Saturday, May 4, 2013

“Parting” of the Jindo Sea


Here’s a story about a lady and a tiger. According to a Korean legend, tigers were once abundant on the island of Jindo in the Jindo Sea, just off the southwest corner of the Korean peninsula. Tigers began to invade villages on the island, so the people fled to neighboring Modo island. Unfortunately, a woman named Bbyong was left behind. She prayed to the ocean god daily and was finally told in a dream that a rainbow would appear in the sea the next day to let her cross to her family. When she walked out to the shore the next day, a rainbow road magically appeared, and Bbyong’s family crossed the sea on the road to finally meet up with her again. The event is celebrated every year during the Jindo Yeongdeung Festival, or Sea-Parting Festival.

The traditional story has its roots in a completely natural phenomenon that occurs every year around this time. The Jindo-Modo land bridge appears twice a year, in May and June when very low tides expose a 2.9 kilometer land bridge between the islands of Jindo and Modo. The land bridge appears for a little over an hour, allowing tourists and residents to walk across the sea from one island to the other.

The land bridge is not a miracle. It is a result of tidal harmonics. Tides are the rise and fall of sea levels caused by the gravity of the sun and moon pulling on the ocean surface. The sun and moon pull at the earth with different strengths at different times, depending on their relative positions. The earth’s rotation, shape and size of ocean basins, and local coastlines affect the magnitude and frequency of tides. Each of the contributions to the tides can be broken down into simpler components, or waves. The phase and size of each wave is unique to each location. Occasionally, these waves can line up in the same phase and create an extremely high or low tide. This is the case with the Jindo-Modo land bridge, when tidal harmonics line up to produce an extremely low tide in May and June, exposing a ridge of sediment between the two islands.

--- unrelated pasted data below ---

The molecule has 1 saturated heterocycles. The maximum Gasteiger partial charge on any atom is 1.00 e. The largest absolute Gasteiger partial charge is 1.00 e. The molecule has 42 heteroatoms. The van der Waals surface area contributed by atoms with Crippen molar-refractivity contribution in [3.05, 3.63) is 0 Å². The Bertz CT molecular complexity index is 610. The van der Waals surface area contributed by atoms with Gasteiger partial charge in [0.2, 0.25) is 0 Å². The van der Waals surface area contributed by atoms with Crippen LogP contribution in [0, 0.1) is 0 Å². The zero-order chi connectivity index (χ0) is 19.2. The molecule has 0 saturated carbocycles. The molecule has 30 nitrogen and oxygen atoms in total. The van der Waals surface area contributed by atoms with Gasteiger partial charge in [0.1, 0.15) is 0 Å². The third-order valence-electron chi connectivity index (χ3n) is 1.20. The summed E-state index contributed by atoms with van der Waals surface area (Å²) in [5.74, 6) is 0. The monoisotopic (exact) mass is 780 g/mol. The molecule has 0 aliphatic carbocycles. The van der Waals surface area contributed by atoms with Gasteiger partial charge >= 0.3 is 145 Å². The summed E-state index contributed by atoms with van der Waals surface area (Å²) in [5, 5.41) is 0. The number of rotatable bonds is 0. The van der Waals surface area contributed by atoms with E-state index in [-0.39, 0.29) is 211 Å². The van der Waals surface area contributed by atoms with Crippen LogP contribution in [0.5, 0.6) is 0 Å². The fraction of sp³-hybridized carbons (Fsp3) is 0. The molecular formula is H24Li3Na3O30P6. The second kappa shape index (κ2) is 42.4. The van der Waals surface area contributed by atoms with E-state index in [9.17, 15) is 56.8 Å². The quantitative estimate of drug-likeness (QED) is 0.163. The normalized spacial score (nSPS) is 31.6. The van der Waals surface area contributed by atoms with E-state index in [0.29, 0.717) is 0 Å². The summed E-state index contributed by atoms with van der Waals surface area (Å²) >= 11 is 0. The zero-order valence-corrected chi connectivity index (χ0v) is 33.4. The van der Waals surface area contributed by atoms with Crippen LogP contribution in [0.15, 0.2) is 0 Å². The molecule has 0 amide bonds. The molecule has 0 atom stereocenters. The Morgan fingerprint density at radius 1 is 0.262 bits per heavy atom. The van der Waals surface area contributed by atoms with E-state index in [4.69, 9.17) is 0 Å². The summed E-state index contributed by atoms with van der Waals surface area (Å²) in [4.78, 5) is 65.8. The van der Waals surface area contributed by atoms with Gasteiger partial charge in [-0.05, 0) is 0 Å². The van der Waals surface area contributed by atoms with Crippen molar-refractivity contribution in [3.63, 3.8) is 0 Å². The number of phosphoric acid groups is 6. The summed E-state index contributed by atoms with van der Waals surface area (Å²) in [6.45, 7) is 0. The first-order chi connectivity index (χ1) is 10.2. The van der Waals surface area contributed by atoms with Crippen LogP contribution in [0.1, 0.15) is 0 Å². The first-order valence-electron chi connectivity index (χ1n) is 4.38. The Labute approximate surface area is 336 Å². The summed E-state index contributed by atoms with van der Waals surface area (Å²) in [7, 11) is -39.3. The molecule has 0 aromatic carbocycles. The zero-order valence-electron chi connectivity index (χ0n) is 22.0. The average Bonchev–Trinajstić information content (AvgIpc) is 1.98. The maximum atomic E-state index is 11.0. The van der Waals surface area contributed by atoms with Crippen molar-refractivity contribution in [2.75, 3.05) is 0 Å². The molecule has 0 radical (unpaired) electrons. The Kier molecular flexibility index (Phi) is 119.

The exact date of the Jindo Sea land bridge crossing changes each year. Although the land bridge appears 2-3 times in the spring, the festival is celebrated only once.


References:

http://noc.ac.uk/f/content/using-science/Intro_to_Tides_and_Tidal_Numerical_Modelling.pdf

http://news.nationalgeographic.com/news/2013/13/130426-jindo-sea-parting-festival-korea-red-tides-science-moses/

http://www.holidaysia.com/events/jindo-sea-festival/

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